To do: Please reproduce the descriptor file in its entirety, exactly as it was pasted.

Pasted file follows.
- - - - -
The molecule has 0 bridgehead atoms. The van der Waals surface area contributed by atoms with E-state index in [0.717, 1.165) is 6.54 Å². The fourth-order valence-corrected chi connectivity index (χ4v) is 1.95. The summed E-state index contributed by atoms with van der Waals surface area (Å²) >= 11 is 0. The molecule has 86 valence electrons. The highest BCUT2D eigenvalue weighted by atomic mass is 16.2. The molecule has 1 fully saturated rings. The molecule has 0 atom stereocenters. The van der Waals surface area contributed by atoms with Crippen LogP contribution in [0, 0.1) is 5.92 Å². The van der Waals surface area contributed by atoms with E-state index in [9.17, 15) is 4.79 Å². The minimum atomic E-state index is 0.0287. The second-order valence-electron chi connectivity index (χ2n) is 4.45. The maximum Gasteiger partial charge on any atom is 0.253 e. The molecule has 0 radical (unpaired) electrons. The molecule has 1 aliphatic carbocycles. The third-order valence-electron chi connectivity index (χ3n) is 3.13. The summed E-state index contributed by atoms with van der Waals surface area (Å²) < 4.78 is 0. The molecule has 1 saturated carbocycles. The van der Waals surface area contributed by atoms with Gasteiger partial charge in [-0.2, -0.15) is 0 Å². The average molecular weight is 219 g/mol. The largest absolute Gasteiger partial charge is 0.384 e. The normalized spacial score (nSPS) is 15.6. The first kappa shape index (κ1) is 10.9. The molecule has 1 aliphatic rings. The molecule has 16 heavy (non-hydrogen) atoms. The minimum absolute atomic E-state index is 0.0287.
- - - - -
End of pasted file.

The molecule has 0 bridgehead atoms. The van der Waals surface area contributed by atoms with E-state index in [0.717, 1.165) is 6.54 Å². The fourth-order valence-corrected chi connectivity index (χ4v) is 1.95. The summed E-state index contributed by atoms with van der Waals surface area (Å²) >= 11 is 0. The molecule has 86 valence electrons. The highest BCUT2D eigenvalue weighted by atomic mass is 16.2. The molecule has 1 fully saturated rings. The molecule has 0 atom stereocenters. The van der Waals surface area contributed by atoms with Crippen LogP contribution in [0, 0.1) is 5.92 Å². The van der Waals surface area contributed by atoms with E-state index in [9.17, 15) is 4.79 Å². The minimum atomic E-state index is 0.0287. The second-order valence-electron chi connectivity index (χ2n) is 4.45. The maximum Gasteiger partial charge on any atom is 0.253 e. The molecule has 0 radical (unpaired) electrons. The molecule has 1 aliphatic carbocycles. The third-order valence-electron chi connectivity index (χ3n) is 3.13. The summed E-state index contributed by atoms with van der Waals surface area (Å²) < 4.78 is 0. The molecule has 1 saturated carbocycles. The van der Waals surface area contributed by atoms with Gasteiger partial charge in [-0.2, -0.15) is 0 Å². The average molecular weight is 219 g/mol. The largest absolute Gasteiger partial charge is 0.384 e. The normalized spacial score (nSPS) is 15.6. The first kappa shape index (κ1) is 10.9. The molecule has 1 aliphatic rings. The molecule has 16 heavy (non-hydrogen) atoms. The minimum absolute atomic E-state index is 0.0287.